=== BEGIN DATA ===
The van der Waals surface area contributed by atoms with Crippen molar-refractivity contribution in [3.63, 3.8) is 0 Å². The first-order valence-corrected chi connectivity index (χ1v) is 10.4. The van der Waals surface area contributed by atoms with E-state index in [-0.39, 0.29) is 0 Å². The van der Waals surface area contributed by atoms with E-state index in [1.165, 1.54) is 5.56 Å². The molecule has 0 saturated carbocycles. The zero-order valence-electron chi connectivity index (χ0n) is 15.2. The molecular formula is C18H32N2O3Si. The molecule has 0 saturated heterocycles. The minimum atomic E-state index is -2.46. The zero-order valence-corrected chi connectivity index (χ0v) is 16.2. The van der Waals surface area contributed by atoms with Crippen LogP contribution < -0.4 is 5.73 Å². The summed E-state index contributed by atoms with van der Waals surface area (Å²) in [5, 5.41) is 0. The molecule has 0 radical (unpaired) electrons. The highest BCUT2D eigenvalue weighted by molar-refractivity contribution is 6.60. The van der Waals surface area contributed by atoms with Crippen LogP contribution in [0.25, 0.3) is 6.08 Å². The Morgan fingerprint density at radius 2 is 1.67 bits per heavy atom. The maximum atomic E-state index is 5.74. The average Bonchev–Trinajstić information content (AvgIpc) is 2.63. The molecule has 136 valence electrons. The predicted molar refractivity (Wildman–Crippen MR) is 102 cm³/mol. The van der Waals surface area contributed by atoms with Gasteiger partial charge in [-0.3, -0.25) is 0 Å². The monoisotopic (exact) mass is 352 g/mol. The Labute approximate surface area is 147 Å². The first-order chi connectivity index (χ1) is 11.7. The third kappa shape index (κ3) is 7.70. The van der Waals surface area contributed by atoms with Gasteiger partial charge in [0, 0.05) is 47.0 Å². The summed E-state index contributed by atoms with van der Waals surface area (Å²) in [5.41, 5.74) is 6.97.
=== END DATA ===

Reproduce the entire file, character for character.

The van der Waals surface area contributed by atoms with Crippen molar-refractivity contribution in [3.63, 3.8) is 0 Å². The first-order valence-corrected chi connectivity index (χ1v) is 10.4. The van der Waals surface area contributed by atoms with E-state index in [-0.39, 0.29) is 0 Å². The van der Waals surface area contributed by atoms with E-state index in [1.165, 1.54) is 5.56 Å². The molecule has 0 saturated carbocycles. The zero-order valence-electron chi connectivity index (χ0n) is 15.2. The molecular formula is C18H32N2O3Si. The molecule has 0 saturated heterocycles. The minimum atomic E-state index is -2.46. The zero-order valence-corrected chi connectivity index (χ0v) is 16.2. The van der Waals surface area contributed by atoms with Crippen LogP contribution < -0.4 is 5.73 Å². The summed E-state index contributed by atoms with van der Waals surface area (Å²) in [5, 5.41) is 0. The molecule has 0 radical (unpaired) electrons. The highest BCUT2D eigenvalue weighted by molar-refractivity contribution is 6.60. The van der Waals surface area contributed by atoms with Crippen LogP contribution in [0.25, 0.3) is 6.08 Å². The Morgan fingerprint density at radius 2 is 1.67 bits per heavy atom. The maximum atomic E-state index is 5.74. The average Bonchev–Trinajstić information content (AvgIpc) is 2.63. The molecule has 136 valence electrons. The predicted molar refractivity (Wildman–Crippen MR) is 102 cm³/mol. The van der Waals surface area contributed by atoms with Gasteiger partial charge in [-0.3, -0.25) is 0 Å². The monoisotopic (exact) mass is 352 g/mol. The Labute approximate surface area is 147 Å². The first-order chi connectivity index (χ1) is 11.7. The third kappa shape index (κ3) is 7.70. The van der Waals surface area contributed by atoms with Gasteiger partial charge in [0, 0.05) is 47.0 Å². The summed E-state index contributed by atoms with van der Waals surface area (Å²) in [5.41, 5.74) is 6.97.